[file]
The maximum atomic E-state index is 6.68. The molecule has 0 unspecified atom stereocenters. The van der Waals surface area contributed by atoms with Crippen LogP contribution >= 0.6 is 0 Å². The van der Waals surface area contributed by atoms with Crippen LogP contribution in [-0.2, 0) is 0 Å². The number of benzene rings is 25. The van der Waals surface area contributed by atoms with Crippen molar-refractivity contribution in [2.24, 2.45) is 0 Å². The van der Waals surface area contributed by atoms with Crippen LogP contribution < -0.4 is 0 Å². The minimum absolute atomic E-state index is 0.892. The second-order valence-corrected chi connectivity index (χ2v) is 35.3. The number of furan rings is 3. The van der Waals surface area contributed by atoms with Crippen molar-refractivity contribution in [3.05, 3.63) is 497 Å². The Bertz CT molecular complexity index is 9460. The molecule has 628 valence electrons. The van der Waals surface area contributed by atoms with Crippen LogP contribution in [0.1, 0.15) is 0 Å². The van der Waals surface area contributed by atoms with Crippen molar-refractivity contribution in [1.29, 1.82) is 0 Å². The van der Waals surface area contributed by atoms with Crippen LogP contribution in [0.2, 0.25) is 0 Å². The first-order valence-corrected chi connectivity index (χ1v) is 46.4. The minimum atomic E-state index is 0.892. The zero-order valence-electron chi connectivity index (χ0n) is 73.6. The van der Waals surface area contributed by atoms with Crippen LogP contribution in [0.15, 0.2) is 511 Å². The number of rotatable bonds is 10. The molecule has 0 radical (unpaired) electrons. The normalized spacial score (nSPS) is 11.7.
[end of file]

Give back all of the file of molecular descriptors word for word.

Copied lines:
The maximum atomic E-state index is 6.68. The molecule has 0 unspecified atom stereocenters. The van der Waals surface area contributed by atoms with Crippen LogP contribution >= 0.6 is 0 Å². The van der Waals surface area contributed by atoms with Crippen LogP contribution in [-0.2, 0) is 0 Å². The number of benzene rings is 25. The van der Waals surface area contributed by atoms with Crippen molar-refractivity contribution in [2.24, 2.45) is 0 Å². The van der Waals surface area contributed by atoms with Crippen LogP contribution < -0.4 is 0 Å². The minimum absolute atomic E-state index is 0.892. The second-order valence-corrected chi connectivity index (χ2v) is 35.3. The number of furan rings is 3. The van der Waals surface area contributed by atoms with Crippen molar-refractivity contribution in [3.05, 3.63) is 497 Å². The Bertz CT molecular complexity index is 9460. The molecule has 628 valence electrons. The van der Waals surface area contributed by atoms with Crippen LogP contribution in [0.1, 0.15) is 0 Å². The van der Waals surface area contributed by atoms with Crippen molar-refractivity contribution in [1.29, 1.82) is 0 Å². The van der Waals surface area contributed by atoms with Crippen LogP contribution in [0.2, 0.25) is 0 Å². The first-order valence-corrected chi connectivity index (χ1v) is 46.4. The minimum atomic E-state index is 0.892. The zero-order valence-electron chi connectivity index (χ0n) is 73.6. The van der Waals surface area contributed by atoms with Crippen LogP contribution in [0.15, 0.2) is 511 Å². The number of rotatable bonds is 10. The molecule has 0 radical (unpaired) electrons. The normalized spacial score (nSPS) is 11.7.